‘I Don’t Want To Put Anyone’s Life In Danger’

Casie Gotro – Attorney for Dallas Bandido Jake Carrizal…

Waco – Every time the woman stands up in the stirrups and speaks to authority – to the State of Texas – you realize all over again, this is the place where we seek a civil solution to a dreaded conflict.

Ms. Gotro is a 90-pound ball of fire, a whirling dervish of an argumentative and incisive professional advocate – a barrister – who orders around 300-pound goons who could snap her leg with a kick, shatter her jaw by backhanding her.

They wouldn’t dare.

She is a walking example of what all the symbolism, the majesty and pomp of the law contains.

Heading into a Monday court date in which jurors will fill out questionnaires with interrogatories about their attitudes governing the behavior of people who ride 800-pound chrome-wheeled, fuel-injected screaming suicide machines to mansions of glory, she pointed out to the Judge – Matt Johnson of the 54th Criminal District – that she still has no idea of who, just who it is, who stood in the parking lot at Twin Peaks and appears to have unleashed the hell and fury of an ambush from a remote location at the apex of an L-shaped ambush.

“I don’t want to put anyone’s life in danger,” she said. And then she explained that surveillance footage had depicted at the time violence began at Twin Peaks, about the time her client Jake Carrizal, with his father and son behind him on their Harley-Davidson cruisers, rode up.

An “undercover officer” in the “true sense of the word,” not a confidential informant, appears, signals with his hand to his head after looking both right and left, and then runs like a bat out of hell to the safety of an establishment next door, his knees pumping, elbows held tight to his sides and arms swinging.

No one knows his name.

“I just know that the guy is a witness, and I want to talk to him,” she concluded.

Silence.

Momentary, yes. Total. Bleak.

All you heard for a long moment was the hum of the ventilators spewing frosty refrigerated air from the vents.

No paper shuffle. No murmur. No nothing.

The moment passed when Johnson looked at his former law partner, elected Criminal District Attorney Abel Reyna, and following the Judge’s glance, the DA responded by saying, “I don’t know what she’s talking about…” Then he backpedalled and said that if she means this or that, maybe the other, he could surely accommodate her issue.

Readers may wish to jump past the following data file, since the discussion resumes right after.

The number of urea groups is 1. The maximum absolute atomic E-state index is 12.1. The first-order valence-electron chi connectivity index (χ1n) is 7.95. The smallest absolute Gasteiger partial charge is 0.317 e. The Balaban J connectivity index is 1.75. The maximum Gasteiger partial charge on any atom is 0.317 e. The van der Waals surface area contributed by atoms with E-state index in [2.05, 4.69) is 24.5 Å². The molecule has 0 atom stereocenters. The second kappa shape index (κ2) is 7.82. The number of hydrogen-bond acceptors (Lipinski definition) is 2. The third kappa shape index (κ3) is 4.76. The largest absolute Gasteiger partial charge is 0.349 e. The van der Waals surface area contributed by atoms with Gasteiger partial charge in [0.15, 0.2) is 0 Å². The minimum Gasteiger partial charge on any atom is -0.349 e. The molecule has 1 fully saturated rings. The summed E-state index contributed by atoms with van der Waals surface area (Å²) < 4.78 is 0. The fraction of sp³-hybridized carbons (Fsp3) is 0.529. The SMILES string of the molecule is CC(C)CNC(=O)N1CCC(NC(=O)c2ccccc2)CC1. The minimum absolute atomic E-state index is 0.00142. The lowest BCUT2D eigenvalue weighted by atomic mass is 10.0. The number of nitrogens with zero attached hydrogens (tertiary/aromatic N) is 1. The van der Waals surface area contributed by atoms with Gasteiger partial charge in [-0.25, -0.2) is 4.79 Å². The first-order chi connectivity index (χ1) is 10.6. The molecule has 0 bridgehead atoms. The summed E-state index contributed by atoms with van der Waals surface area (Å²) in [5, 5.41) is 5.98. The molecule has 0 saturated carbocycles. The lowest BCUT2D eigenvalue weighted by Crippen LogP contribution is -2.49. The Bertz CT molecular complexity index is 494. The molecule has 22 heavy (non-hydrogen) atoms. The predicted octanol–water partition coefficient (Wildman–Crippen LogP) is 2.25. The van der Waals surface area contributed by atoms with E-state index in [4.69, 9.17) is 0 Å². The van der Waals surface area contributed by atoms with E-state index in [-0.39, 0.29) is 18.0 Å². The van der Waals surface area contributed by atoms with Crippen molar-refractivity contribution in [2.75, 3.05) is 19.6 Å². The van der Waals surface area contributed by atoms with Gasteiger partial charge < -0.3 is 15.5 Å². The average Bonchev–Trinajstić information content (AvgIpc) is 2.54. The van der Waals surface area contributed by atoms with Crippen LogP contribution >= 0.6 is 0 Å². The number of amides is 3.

Maybe “If they would provide a still copy,” he said, gesturing with both hands in a conciliatory posture.

Johnson readily agreed. He nodded vigorously, looking directly at Ms. Gotro, who stood poised on one foot flatly planted on the carpet, the other a toe-pointed down, ready to pirouette, spring, cut, flank or sprint.

Why not? They’re the home team. Gotro practices from a solo office in Houston. Who would oppose a 90-pound ball of fire in any way other than obliquely after stalling she and the entire defense bar representing 154 people accused of being gangsters in the most violent sense of the word for 29 long months?

It just isn’t done that way, is it?

They are both the sons of judges, Reyna’s dad Felipe an appeals judge who was once the DA, Johnson’s a District Judge who started his career as a Justice of the Peace in Waco.

After the lunch break, as Johnson took guilty pleas from a group of men wearing the dingy gray and grayer striped jumpsuits of inmates, he beckoned to Ms. Gotro and she approached the bench, returning to her seat in the gallery with a CD in hand.

And then, she and her associates walked away into the brilliant sunshine of a mid-day in that gloriously heart breaking beauty of an October afternoon after cotton season in the black lands.

Meanwhile, the column of belly-chained and foot-shuffling inmates went through the motions of signing away every right to appeal, discovery of evidence, private investigation, or deposition they once had, many of them for the maximum period the criminal code of procedure provides – 10 years.

The contrast is stark.

The Twin Peaks defendants were headed for a legislative council meeting during a session considering their rights – motorcycle safety funds, handgun open carry, law enforcement profiling.

They are in similar lock-step, except theirs is diametrically opposed to those who would sign away all their rights in favor of “community supervision.”

The “motorcycle enthusiasts,” many of them members of clubs, as opposed to what the state must prove are “criminal outlaw gangs,” are unanimous in their determination to not plead guilty to the offense for which they face indictment.

Engaging in organized criminal activity.

So mote it be.

  • The Legendary

 

 

 

One thought on “‘I Don’t Want To Put Anyone’s Life In Danger’”

  1. The candle is interesting, and I’ve been meaning to ask of i’s symbolism. Great article, guess she got more discovery.

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